Every year the average Christian kid will spend…

…1,000 hours at school

…2,700 hours sleeping

…3,000 hours with their parents

…and 40 hours at church

It’s made me wonder: How can the church where I serve make a real difference in the lives of kids with so little time?

And even the little time we do have is being eroded by youth sports, more frequent vacations and weekend trips, and families placing less of a priority of Sunday attendance.

I realize I’m sounding a bit cynical, but I’m really an optimist by nature, so I decided to approach the question of, “Why does Sunday matter?,” with the assumption that it does indeed matter very much.

But before I get into how Sundays can make a real difference, I want to bring up something that Sundays can’t do (I know I may take a little flak, but I believe it’s just as important to know what NOT to do with Sundays as what to do): In my generation (millennials) there was an experiment in churches with the hypothesis that the church could do all the work of disciple making with kids; currently, my generation is walking away from God in droves. I think it’s safe to say the experiment has failed and churches need to use Sundays to empower parents in discipleship rather than trying to do it for them on Sundays.

That being said, here’s why I believe Sundays make a difference (I’m sure there’s plenty of other, better why’s, but for me these are my top 3).

1. Sundays are for motivating families not to ignore the spiritual.

Spirituality requires intentionality.

If families aren’t intentional in talking about God, then other things will drown Him out like: TV, smartphones, tablets, sports, meals, and Netflix.

Without Sundays, there wouldn’t be a consistent voice to cut through the noise and remind families that everything else is ultimately meaningless and only God and eternity last forever.

Sundays are an opportunity to motivate families to invest in personal spirituality and also look around and see that there are so many people right next door that don’t know God. For more on how to help families to engage the people next door in outreach, check out my post here.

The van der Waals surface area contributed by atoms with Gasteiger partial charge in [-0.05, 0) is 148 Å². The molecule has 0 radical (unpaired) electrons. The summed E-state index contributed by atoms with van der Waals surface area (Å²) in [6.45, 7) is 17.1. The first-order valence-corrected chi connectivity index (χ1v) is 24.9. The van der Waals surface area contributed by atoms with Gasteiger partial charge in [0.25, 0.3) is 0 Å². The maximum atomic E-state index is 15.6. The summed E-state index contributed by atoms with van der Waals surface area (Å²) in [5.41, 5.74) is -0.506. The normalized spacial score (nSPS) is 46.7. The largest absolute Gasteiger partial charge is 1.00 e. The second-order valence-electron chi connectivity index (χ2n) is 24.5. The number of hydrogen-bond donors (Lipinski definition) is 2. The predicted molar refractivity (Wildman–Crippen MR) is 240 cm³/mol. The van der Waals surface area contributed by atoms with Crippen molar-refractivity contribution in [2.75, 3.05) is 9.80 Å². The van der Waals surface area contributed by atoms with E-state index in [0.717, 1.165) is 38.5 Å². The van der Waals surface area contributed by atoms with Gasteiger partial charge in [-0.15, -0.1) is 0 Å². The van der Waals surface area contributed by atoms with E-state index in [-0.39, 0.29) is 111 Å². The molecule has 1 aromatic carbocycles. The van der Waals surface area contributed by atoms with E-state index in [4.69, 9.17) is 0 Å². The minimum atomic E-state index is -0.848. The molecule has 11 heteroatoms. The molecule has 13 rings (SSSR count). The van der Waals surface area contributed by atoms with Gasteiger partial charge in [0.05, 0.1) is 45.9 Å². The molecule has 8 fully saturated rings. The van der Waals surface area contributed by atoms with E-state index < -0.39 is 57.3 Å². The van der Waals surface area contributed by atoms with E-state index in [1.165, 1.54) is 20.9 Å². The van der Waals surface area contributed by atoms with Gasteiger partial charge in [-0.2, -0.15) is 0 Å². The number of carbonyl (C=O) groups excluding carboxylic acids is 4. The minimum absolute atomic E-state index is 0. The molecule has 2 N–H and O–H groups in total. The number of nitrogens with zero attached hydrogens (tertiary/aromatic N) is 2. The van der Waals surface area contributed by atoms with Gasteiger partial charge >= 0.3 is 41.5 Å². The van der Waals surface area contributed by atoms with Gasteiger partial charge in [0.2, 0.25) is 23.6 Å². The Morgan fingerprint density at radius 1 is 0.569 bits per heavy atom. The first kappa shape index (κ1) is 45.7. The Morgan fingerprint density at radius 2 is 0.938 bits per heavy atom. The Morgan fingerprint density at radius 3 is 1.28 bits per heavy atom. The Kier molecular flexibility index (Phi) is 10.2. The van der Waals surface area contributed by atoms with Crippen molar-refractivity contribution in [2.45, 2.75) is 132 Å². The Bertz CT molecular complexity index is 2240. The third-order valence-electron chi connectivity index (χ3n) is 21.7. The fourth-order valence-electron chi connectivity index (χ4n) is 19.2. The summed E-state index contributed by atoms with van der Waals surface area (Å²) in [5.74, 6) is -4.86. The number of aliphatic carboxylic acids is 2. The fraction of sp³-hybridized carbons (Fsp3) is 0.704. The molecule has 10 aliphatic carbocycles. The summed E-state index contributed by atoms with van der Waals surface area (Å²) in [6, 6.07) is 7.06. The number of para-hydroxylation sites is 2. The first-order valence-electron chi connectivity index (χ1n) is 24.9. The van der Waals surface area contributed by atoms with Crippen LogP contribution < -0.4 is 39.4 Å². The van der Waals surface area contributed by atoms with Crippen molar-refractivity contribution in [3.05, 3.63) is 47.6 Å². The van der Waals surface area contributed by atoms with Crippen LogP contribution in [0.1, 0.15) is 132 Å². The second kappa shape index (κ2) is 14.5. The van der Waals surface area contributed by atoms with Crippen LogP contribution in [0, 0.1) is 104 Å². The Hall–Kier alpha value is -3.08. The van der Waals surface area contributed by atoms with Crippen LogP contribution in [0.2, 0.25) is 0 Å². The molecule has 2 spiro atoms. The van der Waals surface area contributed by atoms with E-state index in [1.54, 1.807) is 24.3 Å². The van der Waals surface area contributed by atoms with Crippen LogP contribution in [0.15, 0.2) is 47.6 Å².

Sundays are an opportunity to let families know that God’s story is so much bigger than one person or one family or one activity; it’s grand, and it challenges everyone to go out every day on a mission to draw other people into that story.

2. Sundays are for partnering with families.

Last I checked, there’s no 4-year degree for being a Mom or a Dad. There’s no universal approach to raising the perfect family every time. There’s not even a reliable parenting handbook. But there is God, the Bible, and the Church.

Sundays are a time when the church can speak God’s truth into the messiness of family life. On this day, families can know they aren’t alone and that other people are there for them. They can be safe to not be okay.

Sundays are for families to receive some personal training, to get expertise and a plan to grow spiritually, and encouragement and a challenge to not settle for a “good enough” or “we’re okay” mentality.

3. Sundays are for setting up families to win.

Sundays can’t accomplish in 40 hours what parents can in 3,000. Like it or not, kids look up to their parents more than their Pastors, and quantity of time matters just as much as quality.

When it comes down to it, Sundays, at their best, are for setting families up to win in the 3,000 hours they have together and to make sure that those 3,000 hours are of the best quality possible. Sundays are an introduction, a springboard to get kids and parents so excited, they want to keep talking about God and what they can accomplish in his story when Monday rolls around.

Even though it’s just an hour, Sundays, if used to motivate families to spirituality, partner with them, and set them up to win, can be the most important hour of every families’ week!

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Brandon has an amazing wife, Hannah, and an adorable daughter, Emery. He is passionate about helping Children's Ministry leaders further develop their gifts and talents. He loves new ideas, innovation, and collaborating with others to make those ideas and innovations even better. Brandon currently serves as the Next Gen Pastor at Centerpointe Church in Fairfax, Virginia.